where are the reports of "savage molestation and rape?"
Just curious, it looks nothing like that but I'd like to know which news organizations reported that.
where are the reports of "savage molestation and rape?"
Just curious, it looks nothing like that but I'd like to know which news organizations reported that.
It's a certainty. Thing is, google-go is a C competitor, not a C#, Java, etc.. competitor. Not any time soon at least and it's also very much a work in progress.
Sun beat MS in a very similar law suit, I don't see any reasons why Oracle won't win against Google either, that leave google 2 options: 1) buy the rights from Oracle for a huge chunk of cash or 2) create their own tool set and language. They've already built the tool set.
Personally, I see it as a marketing and product positioning problem. There is clearly a market for a C competitor, people have been working at them for years but no real players have backed any until go. Google pretty clearly needs a higher level application tool too. They just need to market both without eating each other or undermining each other, that's the problem.
So if you're a large business, what's the best way to make sure any two devices on your network can easily talk to each other if they need to? Keep in mind that companies like HP and IBM buy other companies on a very regular basis and there are constant collisions with private space when that happens. What's the solution?
The very best solution is to give all the machines unique public IPs that are routable and do your own routing inside your network. A lot more companies than those use that practice.
What OS/2 "services" matter?
Personally, I dropped OS/2 like a hot rock when the community started making up BS rumors like this one. It was worse than the commodore and amiga communities. I just can't think of some good reasons why IBM would want to do that. They've sold the PC Company, now they'd want a beach head in PC software? Secondly, it's not like OS/2 isn't a brand with some baggage... They were smart enough to smell the winds of change when they did (it could have cost IBM billions and billions more to keep fighting that battle) they are certainly smart enough to know better now.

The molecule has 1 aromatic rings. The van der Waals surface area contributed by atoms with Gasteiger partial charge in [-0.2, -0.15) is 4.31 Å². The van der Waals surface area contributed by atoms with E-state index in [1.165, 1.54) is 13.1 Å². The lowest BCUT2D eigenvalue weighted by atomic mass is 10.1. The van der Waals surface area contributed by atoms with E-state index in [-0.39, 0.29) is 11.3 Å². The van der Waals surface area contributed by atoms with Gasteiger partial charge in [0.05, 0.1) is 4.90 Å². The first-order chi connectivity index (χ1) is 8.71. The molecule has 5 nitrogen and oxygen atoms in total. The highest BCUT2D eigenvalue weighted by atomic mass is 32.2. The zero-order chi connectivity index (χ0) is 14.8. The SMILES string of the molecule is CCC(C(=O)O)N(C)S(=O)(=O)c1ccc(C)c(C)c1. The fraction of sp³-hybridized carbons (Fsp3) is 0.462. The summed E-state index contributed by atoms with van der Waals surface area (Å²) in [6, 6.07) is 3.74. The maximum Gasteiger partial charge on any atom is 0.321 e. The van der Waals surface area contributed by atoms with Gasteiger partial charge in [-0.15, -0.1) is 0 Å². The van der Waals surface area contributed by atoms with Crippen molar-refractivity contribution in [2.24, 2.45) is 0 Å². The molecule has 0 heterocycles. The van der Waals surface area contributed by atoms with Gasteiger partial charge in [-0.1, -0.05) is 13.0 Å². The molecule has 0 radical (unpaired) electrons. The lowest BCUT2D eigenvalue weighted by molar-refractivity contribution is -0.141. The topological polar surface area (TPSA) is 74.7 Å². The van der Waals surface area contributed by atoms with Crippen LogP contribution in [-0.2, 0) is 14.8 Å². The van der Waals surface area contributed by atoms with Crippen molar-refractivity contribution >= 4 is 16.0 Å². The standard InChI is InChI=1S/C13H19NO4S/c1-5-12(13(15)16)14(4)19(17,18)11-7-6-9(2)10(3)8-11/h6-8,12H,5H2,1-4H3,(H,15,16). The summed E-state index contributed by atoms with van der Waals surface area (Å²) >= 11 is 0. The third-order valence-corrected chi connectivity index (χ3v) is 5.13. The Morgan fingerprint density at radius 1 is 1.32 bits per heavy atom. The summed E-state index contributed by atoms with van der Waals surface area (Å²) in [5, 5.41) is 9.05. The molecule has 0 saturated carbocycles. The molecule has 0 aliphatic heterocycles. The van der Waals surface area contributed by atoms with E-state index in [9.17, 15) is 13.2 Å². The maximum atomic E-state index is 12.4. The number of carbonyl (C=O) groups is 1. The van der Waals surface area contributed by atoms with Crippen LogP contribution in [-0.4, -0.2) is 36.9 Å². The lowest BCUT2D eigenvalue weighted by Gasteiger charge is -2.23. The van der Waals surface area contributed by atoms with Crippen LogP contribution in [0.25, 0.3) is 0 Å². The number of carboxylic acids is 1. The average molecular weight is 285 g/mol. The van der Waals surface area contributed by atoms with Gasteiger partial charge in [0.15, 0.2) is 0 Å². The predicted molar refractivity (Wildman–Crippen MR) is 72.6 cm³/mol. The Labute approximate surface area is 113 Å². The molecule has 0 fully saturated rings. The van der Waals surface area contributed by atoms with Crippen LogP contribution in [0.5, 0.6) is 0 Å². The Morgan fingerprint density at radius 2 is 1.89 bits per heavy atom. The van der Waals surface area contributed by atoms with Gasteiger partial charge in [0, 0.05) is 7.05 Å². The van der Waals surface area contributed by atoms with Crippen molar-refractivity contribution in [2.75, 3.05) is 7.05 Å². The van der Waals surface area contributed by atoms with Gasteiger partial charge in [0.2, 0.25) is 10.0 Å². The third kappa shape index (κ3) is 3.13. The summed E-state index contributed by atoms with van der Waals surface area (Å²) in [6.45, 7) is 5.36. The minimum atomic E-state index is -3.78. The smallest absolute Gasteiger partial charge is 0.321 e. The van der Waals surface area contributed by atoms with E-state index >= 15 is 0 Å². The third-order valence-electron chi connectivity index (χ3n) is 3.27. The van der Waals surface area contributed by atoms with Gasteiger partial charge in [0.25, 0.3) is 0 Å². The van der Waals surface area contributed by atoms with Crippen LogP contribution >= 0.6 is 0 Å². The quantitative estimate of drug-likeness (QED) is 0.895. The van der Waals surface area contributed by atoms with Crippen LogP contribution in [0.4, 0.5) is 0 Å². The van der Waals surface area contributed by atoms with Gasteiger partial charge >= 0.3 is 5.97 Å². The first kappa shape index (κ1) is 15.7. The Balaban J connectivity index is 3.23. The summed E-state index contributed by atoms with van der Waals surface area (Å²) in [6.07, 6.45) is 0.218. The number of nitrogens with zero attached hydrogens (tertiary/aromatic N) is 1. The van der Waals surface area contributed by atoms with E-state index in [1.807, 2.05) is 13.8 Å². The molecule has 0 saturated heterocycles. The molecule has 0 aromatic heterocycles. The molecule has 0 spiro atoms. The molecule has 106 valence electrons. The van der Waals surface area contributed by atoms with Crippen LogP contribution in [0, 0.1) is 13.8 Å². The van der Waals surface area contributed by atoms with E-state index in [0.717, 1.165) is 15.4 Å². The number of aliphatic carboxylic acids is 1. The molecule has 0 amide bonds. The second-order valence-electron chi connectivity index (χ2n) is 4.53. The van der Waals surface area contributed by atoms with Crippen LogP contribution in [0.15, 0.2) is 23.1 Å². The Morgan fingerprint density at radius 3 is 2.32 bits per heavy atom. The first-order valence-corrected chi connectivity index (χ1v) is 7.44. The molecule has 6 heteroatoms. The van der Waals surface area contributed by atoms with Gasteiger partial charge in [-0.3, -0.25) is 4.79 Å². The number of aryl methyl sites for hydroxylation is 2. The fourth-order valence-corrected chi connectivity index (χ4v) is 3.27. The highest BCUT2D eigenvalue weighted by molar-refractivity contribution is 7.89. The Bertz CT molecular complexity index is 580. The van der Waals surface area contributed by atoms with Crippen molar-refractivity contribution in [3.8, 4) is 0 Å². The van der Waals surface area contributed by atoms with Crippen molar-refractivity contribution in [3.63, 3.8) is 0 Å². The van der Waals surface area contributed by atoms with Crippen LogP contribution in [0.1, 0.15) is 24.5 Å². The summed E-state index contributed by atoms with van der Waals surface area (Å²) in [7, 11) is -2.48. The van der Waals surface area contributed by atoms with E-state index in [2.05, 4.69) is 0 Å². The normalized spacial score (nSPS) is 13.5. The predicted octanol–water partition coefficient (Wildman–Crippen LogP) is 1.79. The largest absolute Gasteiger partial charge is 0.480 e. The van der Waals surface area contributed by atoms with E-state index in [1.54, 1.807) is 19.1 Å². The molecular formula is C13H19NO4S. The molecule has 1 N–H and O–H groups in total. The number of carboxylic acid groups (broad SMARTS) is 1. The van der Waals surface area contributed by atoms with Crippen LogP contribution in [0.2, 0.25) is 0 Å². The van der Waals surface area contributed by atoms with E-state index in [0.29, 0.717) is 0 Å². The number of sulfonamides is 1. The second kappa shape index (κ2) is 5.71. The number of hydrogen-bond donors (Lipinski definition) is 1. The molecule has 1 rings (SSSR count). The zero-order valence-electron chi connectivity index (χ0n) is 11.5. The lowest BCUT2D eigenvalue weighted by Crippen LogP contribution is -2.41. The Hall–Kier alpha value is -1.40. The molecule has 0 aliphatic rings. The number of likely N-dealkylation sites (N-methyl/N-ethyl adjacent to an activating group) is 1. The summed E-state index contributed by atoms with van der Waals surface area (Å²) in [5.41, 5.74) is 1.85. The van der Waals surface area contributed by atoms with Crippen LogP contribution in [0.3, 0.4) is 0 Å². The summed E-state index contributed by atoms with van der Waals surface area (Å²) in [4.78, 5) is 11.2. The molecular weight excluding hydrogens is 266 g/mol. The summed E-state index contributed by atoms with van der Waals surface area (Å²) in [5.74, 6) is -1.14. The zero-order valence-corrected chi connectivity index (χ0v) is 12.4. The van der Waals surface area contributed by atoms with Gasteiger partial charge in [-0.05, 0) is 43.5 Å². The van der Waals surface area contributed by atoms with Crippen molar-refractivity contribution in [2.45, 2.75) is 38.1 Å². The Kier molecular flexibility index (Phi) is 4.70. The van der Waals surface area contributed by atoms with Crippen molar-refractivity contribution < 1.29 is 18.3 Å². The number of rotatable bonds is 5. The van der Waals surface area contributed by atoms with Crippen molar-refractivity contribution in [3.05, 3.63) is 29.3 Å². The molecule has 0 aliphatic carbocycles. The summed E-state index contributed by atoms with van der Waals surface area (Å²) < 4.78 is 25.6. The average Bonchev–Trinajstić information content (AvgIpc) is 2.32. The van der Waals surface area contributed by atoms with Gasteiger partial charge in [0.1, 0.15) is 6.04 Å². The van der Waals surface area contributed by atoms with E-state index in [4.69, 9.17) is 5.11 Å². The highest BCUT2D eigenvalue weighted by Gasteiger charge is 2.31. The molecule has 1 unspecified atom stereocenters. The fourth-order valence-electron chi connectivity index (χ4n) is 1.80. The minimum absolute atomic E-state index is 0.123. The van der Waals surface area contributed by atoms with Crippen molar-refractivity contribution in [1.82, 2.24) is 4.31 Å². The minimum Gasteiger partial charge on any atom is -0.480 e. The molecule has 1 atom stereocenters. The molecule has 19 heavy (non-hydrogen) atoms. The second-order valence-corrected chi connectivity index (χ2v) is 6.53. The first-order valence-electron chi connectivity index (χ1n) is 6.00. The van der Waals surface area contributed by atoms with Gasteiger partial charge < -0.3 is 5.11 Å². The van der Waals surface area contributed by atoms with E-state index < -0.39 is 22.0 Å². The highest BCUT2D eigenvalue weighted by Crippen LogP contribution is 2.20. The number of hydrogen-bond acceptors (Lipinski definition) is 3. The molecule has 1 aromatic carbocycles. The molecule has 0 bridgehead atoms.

I could sort of see an IBM Linux distribution of sorts, I could even see IBM spending some funds on making it more desktop friendly but anything divided by 2? Not a chance.
There are companies that specialize in grouping together small companies and independents to qualify for group rates. Trinet is an example of a company that specializes in doing that for startups, there are other coops and probably some different local options. In the corporate world you're probably used to paying a fairly small chunk and your employer actually pays the majority of it, when you're on your own you get to pay it all so it's more. It can be afforded though, it's a matter of priorities. We're talking about downgrading the next car you buy kind of a price you might be looking at a Lexus for $40k or something but the insurance costs might drive you down to like a $25k Toyota or Honda, it's that kind of monthly payment.